Independents, Sinn Féin to benefit from austerity fatigue

Analysis: tallies show voters have bluntly rejected the Government parties

Luke Ming Flanagan in a count centre in Cavan. He is  on course for a European Parliament seat in Midlands North West. Photograph: Aine McMahon

Luke Ming Flanagan in a count centre in Cavan. He is on course for a European Parliament seat in Midlands North West. Photograph: Aine McMahon

 

The electorate has bluntly told the Government parties it is no longer prepared to pay what they have presented as the “present price for our future prosperity”.

A combination of early tallies and an exit poll conducted for RTÉ indicates that voters have reached out to political alternatives in the form of Independents and small parties, with Sinn Féin in particular performing well in Dublin.

The Green Party, wiped out in the game-changing General Election of 2011, has a cautious spring in its step again, with its candidates in with a shot in the national and local polls.

Labour has been on the wrong side of “the big Mo” for the duration of the campaign so its slump in support was as inevitable as it is severe.

As a straw in the wind, early tallies showing the Labour Lord Mayor of Dublin Oisín Quinn on eight per cent in parts of Rathgar/Rathmines; areas that would have been expected to back him strongly, have caused for concern for the party.

“He’s not in trouble, but he’s not safe,” was the assessment of one experienced tallyman.

Minister of State at the Department of Foreign Affairs Joe Costello was at the RDS count centre early.

The husband of Labour’s MEP candidate Emer Costello admitted he did not like implications of RTÉ’s Behaviour and Attitudes exit poll.

It placed the party at 7 per cent in the local elections and 6 in the Europeans, a big drop from the record 19 per cent it scored in 2011.

Disappointing” was Mr Costello’s assessment. “But we’ll have a better idea when the tallies come in”.

But the tallies are not bringing a better tale for his party. Minister for Communications Pat Rabbitte diagnosed the electorate’s “austerity fatigue” some time ago.

But the electorate has clearly disagreed with his recent assessment of the Government’s approach to our economic problems: “There is no other way.”

So far today Fine Gael has been quiet. A damaged Labour Party will not help the coalition’s stability, but Labour’s woes are masking to a degree the fact that the larger partner’s vote is also sharply down.

Minister for Jobs Richard Bruton noted Sinn Féin was doing “really well” and observed that Independent MEP candidate Nessa Childers was doing reasonably well on the Northside of Dublin, which he said was a “good omen for her”.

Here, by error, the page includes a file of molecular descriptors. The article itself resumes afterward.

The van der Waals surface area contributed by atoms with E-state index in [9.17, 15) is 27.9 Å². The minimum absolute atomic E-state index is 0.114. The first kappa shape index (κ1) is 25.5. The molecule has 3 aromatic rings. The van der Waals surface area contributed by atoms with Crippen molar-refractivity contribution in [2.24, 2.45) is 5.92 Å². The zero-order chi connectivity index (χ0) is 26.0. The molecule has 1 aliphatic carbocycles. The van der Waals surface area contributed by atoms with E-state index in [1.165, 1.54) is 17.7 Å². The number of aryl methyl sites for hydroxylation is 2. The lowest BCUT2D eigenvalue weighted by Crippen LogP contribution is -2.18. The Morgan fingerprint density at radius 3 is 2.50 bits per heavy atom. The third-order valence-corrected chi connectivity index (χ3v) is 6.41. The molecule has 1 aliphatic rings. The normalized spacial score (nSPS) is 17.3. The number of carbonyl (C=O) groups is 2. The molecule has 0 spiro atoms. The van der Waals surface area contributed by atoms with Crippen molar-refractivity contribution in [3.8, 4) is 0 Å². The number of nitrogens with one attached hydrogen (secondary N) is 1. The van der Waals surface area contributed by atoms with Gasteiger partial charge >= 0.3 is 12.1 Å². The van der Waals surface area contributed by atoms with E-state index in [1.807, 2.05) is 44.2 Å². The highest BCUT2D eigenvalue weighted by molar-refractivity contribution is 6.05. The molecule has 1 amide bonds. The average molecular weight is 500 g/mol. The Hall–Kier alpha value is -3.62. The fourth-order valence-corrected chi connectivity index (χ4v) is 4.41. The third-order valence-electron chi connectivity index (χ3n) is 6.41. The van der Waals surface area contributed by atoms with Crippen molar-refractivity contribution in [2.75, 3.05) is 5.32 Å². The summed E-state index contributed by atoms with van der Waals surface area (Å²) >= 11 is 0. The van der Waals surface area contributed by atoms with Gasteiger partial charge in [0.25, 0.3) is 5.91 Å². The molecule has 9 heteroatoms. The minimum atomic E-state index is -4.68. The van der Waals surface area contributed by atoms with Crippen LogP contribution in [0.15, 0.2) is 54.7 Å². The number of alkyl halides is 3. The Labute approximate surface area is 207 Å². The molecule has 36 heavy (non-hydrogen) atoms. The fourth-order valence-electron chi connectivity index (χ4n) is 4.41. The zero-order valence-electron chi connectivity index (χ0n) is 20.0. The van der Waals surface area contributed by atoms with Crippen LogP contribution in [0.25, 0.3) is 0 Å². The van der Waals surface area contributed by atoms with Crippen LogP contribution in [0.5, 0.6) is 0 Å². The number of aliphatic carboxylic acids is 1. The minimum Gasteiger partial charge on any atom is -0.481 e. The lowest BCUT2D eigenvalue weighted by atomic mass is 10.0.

But as for his take on how the Government parties are doing? “I’m long enough in this business to know you don’t call it in the morning,” he said.

Fianna Fáil has seen an increase of five per cent on its General Election showing, according to the exit poll, and the party’s European candidate is polling respectably so far, she and Green Party leader Eamon Ryan could be neck and neck.

However, there remains a sense among Fianna Fáil supporters at the RDS that the party has not quite capitalised on the voters’ drift away from the Government parties.

For the political left, a unified campaign could have paid huge dividends.

Tallies of the European boxes show People Before Profit’s Bríd Smith edging ahead of Socialist Party’s Paul Murphy, but this could change as the day progresses.

Sinn Féin’s Dublin MEP candidate Lynn Boylan is flying high, and it looks like the party’s support in the Europeans will be in the very high teens, up from 10 per cent in the General Election.

Chris Andrews, previously Fianna Fáil, scored a massive vote under the Sinn Féin umbrella in the locals and would probably have had enough to bring in a running mate.

Fine Gael Taoiseach Liam Cosgrave was the first to articulate the “present price for our future prosperity” argument back in 1975. The public liked that about as much as being told to “tighten our belts” by Fianna Fáil’s Charlie Haughey.

Canvassers who reported apathy at the start of the campaign saw it dissipate to be replaced with anger.

Now the Government parties are paying the price for what a large portion of the electorate has decided is their commitment to austerity at all costs.

The Irish Times Logo
Commenting on The Irish Times has changed. To comment you must now be an Irish Times subscriber.
SUBSCRIBE
GO BACK
Error Image
The account details entered are not currently associated with an Irish Times subscription. Please subscribe to sign in to comment.
Comment Sign In

Forgot password?
The Irish Times Logo
Thank you
You should receive instructions for resetting your password. When you have reset your password, you can Sign In.
The Irish Times Logo
Please choose a screen name. This name will appear beside any comments you post. Your screen name should follow the standards set out in our community standards.
Screen Name Selection

Hello

Please choose a screen name. This name will appear beside any comments you post. Your screen name should follow the standards set out in our community standards.

The Irish Times Logo
Commenting on The Irish Times has changed. To comment you must now be an Irish Times subscriber.
SUBSCRIBE
Forgot Password
Please enter your email address so we can send you a link to reset your password.

Sign In

Your Comments
We reserve the right to remove any content at any time from this Community, including without limitation if it violates the Community Standards. We ask that you report content that you in good faith believe violates the above rules by clicking the Flag link next to the offending comment or by filling out this form. New comments are only accepted for 3 days from the date of publication.